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Edu Alliance logo squareAbout  Edu AllianceEdu Alliance is a unique boutique educational management consulting company – with offices in the United Arab Emirates and the United States of America. We focus on the education sector providing support to educational institutions, government agencies, and investors. Our firm and its team of advisors have served as senior education organization officers and are experienced practitioners. We take a pragmatic, evidence-based approach rather than an abstract theoretical perspective. Edu Alliance principals have a proven track record and strong networks around the world to meet this major challenge.

We welcome you contact us on how we can be of service to your organization. Feel free to write or call any of us.

 

Contacts:

United Arab Emirates +971 50 613 0671

Dr. Senthil Nathan

United States 1 502 257 1063

Dean Hoke

Dr. Chet Haskell

Tom Davisson

Nancy Hoke

Challenges to preparing GCC national students for higher education abroad

dr-natasha-ridgeBy Dr. Natasha Ridge Executive Director at Al Qasimi Foundation for Policy Research and  member of the Edu Alliance Advisory Council.

While the domestic higher education sector in the Gulf Cooperation Council (GCC) has been growing and improving in recent years, there remains a strong desire on both the part of families and policymakers to send national students to study abroad for undergraduate and/or graduate study. This however, has not been an easy task and many students are only offered a conditional admission that usually requires some kind of foundation program. Through our experiences working with students and educators at the Sheikh Saud bin Saqr Al Qasimi Foundation for Policy Research in the United Arab Emirates, we have identified four key challenges to GCC students being directly admitted into degree programs. These are: 1. Student proficiency in English, 2. Student career preparedness, 3. Student knowledge of overseas higher education systems and 4. Parental support for study abroad, in particular for girls.

Each of these is discussed below.

  1. Student proficiency in English– Probably the biggest challenge for many GCC students to overcome when seeking direct admission to universities in the USA, UK, Australia and Canada is English. At the Al Qasimi Foundation, we have a program for gifted national students who attend public schools and wish to study overseas. In our first few years, we admitted students from Grade 10 who had achieved high grades in their state school exams for Math, Science, and However, despite scoring 80 percent or above in English at school, when we tested the students using a standardized instrument, from which to extrapolate an International English Language Testing System (IELTS) score, most students were only able to achieve around 3 or 3.5, placing them well below the required 6, 6.5 or 7 for direct entry into most programs in English speaking countries. Even with additional after-school English instruction for the next two years, on average, only 5% of our students were able to make the leap to a 6 or above on IELTS at the end of Grade 11, and thus be eligible for direct entry to university.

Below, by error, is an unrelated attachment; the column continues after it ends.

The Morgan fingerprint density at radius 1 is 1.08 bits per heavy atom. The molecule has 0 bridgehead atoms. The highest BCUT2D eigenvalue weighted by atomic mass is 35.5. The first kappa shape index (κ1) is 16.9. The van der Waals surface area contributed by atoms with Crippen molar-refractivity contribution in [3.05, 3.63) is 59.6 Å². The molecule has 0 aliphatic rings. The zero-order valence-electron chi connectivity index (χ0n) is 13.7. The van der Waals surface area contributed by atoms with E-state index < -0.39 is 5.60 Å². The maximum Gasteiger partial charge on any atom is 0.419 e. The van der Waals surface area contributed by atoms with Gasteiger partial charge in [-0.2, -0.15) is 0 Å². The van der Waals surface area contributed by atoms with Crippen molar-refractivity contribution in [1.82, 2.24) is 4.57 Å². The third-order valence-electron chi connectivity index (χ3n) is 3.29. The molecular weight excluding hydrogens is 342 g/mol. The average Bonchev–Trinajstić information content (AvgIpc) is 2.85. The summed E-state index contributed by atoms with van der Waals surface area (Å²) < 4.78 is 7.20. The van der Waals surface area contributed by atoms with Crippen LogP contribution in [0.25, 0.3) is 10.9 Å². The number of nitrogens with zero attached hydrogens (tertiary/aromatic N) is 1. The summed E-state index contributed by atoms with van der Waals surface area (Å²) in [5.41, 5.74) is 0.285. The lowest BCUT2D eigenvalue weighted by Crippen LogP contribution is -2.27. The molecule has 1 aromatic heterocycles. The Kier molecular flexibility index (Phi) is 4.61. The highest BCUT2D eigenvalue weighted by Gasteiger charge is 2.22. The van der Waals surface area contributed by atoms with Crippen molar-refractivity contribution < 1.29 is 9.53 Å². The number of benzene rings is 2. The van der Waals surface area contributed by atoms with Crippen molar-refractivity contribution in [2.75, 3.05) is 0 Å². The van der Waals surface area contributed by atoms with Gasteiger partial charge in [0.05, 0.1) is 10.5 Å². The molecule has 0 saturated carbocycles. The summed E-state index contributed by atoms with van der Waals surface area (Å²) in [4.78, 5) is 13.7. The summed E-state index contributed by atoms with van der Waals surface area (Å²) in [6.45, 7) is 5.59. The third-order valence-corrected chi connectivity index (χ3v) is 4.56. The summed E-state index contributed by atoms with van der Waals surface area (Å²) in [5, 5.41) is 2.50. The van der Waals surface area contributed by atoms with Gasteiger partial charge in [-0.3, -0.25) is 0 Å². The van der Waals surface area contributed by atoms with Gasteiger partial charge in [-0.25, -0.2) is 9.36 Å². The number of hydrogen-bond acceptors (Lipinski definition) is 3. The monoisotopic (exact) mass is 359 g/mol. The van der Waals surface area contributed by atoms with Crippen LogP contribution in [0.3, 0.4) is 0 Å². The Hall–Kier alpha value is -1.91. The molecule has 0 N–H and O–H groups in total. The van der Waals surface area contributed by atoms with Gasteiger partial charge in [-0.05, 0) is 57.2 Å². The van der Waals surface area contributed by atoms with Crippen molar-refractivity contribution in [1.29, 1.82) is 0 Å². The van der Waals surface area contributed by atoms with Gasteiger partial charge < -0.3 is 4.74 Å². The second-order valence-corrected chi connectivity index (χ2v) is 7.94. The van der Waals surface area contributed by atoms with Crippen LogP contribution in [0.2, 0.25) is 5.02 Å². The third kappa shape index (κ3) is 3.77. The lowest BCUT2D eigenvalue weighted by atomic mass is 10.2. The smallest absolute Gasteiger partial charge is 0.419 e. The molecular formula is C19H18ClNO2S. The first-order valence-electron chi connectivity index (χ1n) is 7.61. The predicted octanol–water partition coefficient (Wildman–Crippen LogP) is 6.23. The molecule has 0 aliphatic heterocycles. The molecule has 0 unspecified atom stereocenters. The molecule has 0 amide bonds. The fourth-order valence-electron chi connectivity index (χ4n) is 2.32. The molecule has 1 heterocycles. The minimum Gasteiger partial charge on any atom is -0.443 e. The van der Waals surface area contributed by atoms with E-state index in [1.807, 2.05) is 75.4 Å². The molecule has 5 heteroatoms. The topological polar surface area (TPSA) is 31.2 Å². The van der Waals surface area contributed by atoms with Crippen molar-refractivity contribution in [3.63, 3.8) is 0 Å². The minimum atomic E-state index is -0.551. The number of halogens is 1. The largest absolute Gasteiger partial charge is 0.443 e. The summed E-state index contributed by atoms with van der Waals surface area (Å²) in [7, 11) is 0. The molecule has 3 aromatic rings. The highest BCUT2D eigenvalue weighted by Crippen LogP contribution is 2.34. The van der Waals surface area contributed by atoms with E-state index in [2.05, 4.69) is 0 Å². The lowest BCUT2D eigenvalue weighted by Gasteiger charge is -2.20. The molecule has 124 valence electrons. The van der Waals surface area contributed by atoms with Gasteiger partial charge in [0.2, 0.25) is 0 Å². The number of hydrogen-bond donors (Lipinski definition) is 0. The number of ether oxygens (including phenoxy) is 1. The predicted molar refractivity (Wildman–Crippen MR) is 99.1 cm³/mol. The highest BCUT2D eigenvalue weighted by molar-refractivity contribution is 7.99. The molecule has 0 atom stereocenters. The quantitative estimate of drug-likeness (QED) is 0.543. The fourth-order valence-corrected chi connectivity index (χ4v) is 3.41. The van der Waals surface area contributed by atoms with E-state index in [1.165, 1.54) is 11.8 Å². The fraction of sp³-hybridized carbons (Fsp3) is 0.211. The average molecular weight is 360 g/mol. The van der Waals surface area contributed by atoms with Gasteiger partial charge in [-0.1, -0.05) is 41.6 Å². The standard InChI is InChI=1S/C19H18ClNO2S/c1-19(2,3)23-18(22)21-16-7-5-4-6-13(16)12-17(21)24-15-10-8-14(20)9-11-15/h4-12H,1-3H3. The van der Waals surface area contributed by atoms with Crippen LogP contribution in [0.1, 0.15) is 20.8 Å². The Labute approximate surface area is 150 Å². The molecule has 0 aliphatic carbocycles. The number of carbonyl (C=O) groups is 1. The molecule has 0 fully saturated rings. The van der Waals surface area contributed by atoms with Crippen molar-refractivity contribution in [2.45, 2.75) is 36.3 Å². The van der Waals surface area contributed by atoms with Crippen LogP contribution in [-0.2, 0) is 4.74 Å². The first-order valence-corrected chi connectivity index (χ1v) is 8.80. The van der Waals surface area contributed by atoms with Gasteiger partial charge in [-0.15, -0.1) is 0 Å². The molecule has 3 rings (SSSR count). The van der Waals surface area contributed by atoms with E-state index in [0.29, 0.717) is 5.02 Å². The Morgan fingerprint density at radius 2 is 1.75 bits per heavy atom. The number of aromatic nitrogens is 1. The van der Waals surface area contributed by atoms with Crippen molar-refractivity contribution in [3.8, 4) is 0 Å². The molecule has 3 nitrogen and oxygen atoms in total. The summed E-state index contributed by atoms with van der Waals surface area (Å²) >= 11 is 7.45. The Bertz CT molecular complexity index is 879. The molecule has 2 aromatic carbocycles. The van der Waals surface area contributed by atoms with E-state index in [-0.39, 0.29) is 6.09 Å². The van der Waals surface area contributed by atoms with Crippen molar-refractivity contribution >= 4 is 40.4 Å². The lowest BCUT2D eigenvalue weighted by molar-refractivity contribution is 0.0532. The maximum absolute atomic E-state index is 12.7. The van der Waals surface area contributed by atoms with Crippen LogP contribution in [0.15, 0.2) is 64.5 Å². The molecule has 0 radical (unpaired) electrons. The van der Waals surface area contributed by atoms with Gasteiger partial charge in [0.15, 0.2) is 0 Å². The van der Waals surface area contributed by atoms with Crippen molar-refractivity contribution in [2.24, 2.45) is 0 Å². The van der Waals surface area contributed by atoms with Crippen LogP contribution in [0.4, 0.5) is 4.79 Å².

Across the GCC most national students receive at least four hours of English a week from the beginning of primary school but still lack mastery of the subject on graduation from high school. This is in contrast to national students who attend private schools where English is the medium who typically graduate with excellent English and are admitted directly into university programs. This, therefore, raises questions about the efficacy and efficiency of GCC public schools in facilitating the teaching and learning of English. Unless national education systems can improve their pupils’ acquisition of English, local students who attend government schools will be at a disadvantage compared to those in the private system when it comes to being directly admitted to college programs abroad.

  1. Student career preparedness– Another challenge facing students from the region is that they may have a limited knowledge of the range of careers that are available to them that would best fit their talents and interests. Government schools and national students are often guided by whatever the dominant discussion is in the local media in terms of national economic priorities. For example, in the UAE, we previously had a spate of students seeking to study nuclear engineering and now we have another batch who express a preference for ‘space studies,’ both of which are consistent with national policy priorities. However, when we asked these students what particularly attracted them to these professions, they were unable to give an answer beyond the certainty of employment should they graduate. When we asked them what they thought the degree entailed or exactly what type of work they would do, they were also unsure. In addition to being guided by national plans, many students also choose general business degrees, again without knowing what the degree is really for or how they will use it but with the assumption that it will lead to a job of some sort.